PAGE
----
For all of you who love the Cliffs of Moher, please do not get me wrong as I love them as well but they are not nearly as impressive as Slieve League in Northern Ireland! The cliff are not nearly as well known as the Cliffs of Moher and that is part of their attraction. They are not easy to get to either and this leaves a very unspoilt landscape. And the best part of all, a visit to the cliffs will not involve opening your wallet!
The cliffs are about 30 miles from Donegal traveling through Dunkineely, Killybegs, Kilcar and to Teelin where you found a narrow, winding, single lane road with hairpin turns and sheer drops. There is no margin for error and no barriers on the seaward side. Until just recently, the road wound around the cliff side with dramatic rises and falls that would leave even the most stalwart explorer breathless. In the past year the road was leveled out but it is still a one lane road that hugs the cliff side and can be a wee bit dangerous if you are not paying attention. I actually preferred the road more before they leveled it out, but it is much safer now, and now our minibus can even make the climb!
When you get to the car park at Bunglas Point, you can walk across a green meadow which abruptly stops and you will then be rewarded with a cliff side view that has a sheer drop to the Atlantic Ocean below! You can then look across and see the highest point of the cliffs which rise almost 2000 feet out of the ocean! From the car park there is still so much to see by walking the 1 1/2 miles to the cliff top.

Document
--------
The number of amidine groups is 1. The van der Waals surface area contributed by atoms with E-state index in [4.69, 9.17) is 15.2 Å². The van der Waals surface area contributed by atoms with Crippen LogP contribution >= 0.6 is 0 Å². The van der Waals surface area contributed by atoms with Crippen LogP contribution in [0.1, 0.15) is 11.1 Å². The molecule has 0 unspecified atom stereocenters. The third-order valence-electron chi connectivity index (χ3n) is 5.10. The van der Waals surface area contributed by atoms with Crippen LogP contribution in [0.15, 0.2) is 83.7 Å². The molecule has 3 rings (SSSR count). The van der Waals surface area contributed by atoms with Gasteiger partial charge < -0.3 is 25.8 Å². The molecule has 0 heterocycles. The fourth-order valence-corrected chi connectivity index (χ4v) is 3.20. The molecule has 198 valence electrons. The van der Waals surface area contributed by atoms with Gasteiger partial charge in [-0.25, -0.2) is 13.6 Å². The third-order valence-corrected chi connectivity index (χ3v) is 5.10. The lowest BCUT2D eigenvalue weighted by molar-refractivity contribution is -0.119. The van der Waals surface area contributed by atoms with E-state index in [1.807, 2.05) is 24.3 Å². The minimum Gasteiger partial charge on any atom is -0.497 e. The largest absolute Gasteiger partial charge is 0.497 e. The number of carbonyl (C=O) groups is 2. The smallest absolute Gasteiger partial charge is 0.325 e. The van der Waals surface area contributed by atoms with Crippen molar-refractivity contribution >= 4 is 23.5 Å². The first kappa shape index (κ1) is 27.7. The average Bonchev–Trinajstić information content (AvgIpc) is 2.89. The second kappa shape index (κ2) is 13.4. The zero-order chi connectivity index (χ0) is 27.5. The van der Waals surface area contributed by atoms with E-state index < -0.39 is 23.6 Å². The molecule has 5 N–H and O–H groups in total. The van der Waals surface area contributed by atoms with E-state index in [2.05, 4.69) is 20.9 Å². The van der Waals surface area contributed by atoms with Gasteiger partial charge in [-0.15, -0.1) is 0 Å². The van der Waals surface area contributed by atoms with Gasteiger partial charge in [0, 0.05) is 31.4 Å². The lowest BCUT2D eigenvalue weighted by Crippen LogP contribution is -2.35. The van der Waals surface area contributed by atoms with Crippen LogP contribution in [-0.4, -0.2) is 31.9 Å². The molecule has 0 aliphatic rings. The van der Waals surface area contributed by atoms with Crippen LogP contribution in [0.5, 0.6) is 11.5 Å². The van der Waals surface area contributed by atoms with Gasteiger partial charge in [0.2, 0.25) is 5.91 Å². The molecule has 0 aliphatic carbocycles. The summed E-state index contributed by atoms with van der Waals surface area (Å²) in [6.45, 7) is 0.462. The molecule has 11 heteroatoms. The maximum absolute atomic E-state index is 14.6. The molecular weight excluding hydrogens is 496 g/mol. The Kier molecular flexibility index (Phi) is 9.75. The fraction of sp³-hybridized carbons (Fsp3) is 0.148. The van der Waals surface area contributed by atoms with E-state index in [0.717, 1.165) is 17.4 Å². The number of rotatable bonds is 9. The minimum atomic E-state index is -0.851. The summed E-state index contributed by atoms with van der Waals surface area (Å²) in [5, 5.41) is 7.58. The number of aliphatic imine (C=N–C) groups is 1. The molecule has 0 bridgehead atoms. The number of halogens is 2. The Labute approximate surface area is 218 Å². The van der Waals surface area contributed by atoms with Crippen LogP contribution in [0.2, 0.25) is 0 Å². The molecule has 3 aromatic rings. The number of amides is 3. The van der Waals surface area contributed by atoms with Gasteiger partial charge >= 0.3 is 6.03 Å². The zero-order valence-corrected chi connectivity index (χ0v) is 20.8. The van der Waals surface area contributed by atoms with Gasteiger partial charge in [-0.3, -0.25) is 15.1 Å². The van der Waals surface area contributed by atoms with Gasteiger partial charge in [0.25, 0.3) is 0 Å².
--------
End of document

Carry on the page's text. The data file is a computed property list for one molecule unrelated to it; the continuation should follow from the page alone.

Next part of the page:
As you walk towards the terrifyingly high top of the cliffs, you have spectacular views of the Sligo Mountains and Donegal Bay. A short walk will take you to the right of the cliff face of Bunglas (which literally means, the end of the cliff) which rises over the raging ocean below. There are a number of cairns to see as you travel along the cliff top before you drop down and cross One Mans Pass, which is a narrow ridge that will take you to the summit.
The ruins of a church with some early Christian hermitages lie near the pass. Returning from the summit by foot, one will pass the ruin of a watchtower at the end of Carrigan Head. This watchtower was constructed to defend the northwest coast during the early 19th century when there was the threat of Napoleonic attack. Walking on the eastern side of Slieve League there is a magnificent wilderness of rocks, streams and a deep rugged valley to your left.
No matter if you just want to take in the view from the car park or have a more adventurous view, the cliffs are awesomely spectacular/ If you are lucky enough to be here at sunset, the rock face is streaked with changing shades of red, amber and ochre and is truly stunning!